The higher education sector should be reorganised into regional networks led by research-intensive universities freed from the "research-grant treadmill".
This is the argument made by David Price, vice-provost for research at University College London, and Stephen Caddick, vice-provost for enterprise at UCL, in an article published on the Times Higher Education website.
They say that the coming cuts to the sector will necessitate "major restructuring" to preserve the global standing of the elite universities on which the success of UK higher education depends.
The elite, they propose, should pool and coordinate their research strengths to form hubs of about half a dozen regional "research clusters". Other universities would focus on delivering the early years of undergraduate courses plus taught master's degrees.
The professors say this structure should be supported by an increase in the proportion of funding that comes through the quality-related route, with research councils focusing solely on funding nationally strategic activities and facilities.
This, they say, would allow universities to make their own decisions about which projects to fund and would "eliminate the highly wasteful research-grant treadmill (now almost a lottery) in which researchers compete for funds rather than focusing on their research".
Professor Price added that such arrangements would also lead to a decline in the amount of funding for postdoctoral studentships, allowing elite universities to offer part-time research space to staff from other institutions.
"This would provide opportunities for the whole pool of UK academic labour to be involved with undergraduate teaching and research within a highly supportive environment, but without the wasteful duplication of capacity and dilution of research funding within a region," they say.
A spokesman for the 1994 Group of smaller research-intensive universities said it strongly supported "the suggestion that public funding for doctoral research should be more concentrated towards those universities that offer the highest quality".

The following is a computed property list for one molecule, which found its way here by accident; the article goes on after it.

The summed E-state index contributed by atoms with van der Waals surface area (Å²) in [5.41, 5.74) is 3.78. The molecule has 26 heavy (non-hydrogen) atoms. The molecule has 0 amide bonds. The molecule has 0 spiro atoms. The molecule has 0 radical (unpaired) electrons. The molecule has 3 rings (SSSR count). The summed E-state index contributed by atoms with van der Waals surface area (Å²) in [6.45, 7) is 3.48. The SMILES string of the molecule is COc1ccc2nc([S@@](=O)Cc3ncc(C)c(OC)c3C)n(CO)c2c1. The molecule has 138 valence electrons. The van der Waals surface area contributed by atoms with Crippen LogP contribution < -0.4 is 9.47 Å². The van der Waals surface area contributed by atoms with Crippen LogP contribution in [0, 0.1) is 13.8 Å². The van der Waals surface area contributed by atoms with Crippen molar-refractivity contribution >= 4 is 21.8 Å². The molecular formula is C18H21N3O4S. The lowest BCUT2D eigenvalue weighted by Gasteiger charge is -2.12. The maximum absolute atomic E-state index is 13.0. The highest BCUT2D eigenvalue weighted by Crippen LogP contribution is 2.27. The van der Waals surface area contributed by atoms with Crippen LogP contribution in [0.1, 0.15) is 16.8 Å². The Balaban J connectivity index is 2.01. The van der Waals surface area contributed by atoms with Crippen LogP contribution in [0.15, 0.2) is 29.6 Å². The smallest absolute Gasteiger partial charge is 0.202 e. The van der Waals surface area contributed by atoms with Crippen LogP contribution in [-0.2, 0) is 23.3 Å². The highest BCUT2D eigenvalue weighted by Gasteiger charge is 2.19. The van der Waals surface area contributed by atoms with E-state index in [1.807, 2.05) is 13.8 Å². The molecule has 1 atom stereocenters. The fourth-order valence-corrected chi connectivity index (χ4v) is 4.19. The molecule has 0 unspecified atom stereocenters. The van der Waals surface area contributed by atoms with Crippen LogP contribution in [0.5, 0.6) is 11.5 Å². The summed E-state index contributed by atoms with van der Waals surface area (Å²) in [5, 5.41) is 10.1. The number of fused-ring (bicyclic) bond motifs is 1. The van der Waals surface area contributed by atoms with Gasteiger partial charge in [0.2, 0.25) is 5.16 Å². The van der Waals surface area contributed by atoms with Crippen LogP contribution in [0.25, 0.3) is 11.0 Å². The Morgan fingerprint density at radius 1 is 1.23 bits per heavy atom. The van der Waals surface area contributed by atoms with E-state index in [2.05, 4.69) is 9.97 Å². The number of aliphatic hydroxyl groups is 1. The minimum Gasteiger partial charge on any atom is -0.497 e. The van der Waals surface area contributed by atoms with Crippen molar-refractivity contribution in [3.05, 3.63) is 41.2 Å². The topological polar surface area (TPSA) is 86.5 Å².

But Pam Tatlow, chief executive of the Million+ group of post-1992 universities, said high-quality research was distributed across the sector, with modern universities being "world leaders in ... emerging areas". She said the proposals would not be popular with students and ignored "the international research collaborations in which universities and academics ... are engaged".
- Read the opinion piece by clicking on the related link on the right-hand side of this webpage
COALITION SUPPORT FOR STRENGTH IN NUMBERS
The government has voiced support for concentrating funding in larger research groups.
In its response to a report by the previous Parliament's Commons Science and Technology Committee, The Impact of Spending Cuts on Science and Scientific Research, the government says: "In the face of international competition and in a world of finite resources, there appear to be strong arguments for supporting larger groups of researchers, especially in areas where researchers need to collaborate across disciplines."
The response declines to give details about science funding ahead of the Comprehensive Spending Review, but says that the government recognises the importance of "a research base that has a positive impact on the UK economy and society". However, it also pledges continued funding for "excellent research without obvious or immediate impact".
The new Commons select committee has announced that its first inquiries will consider the role of the new UK Space Agency and the use of scientific evidence in emergencies.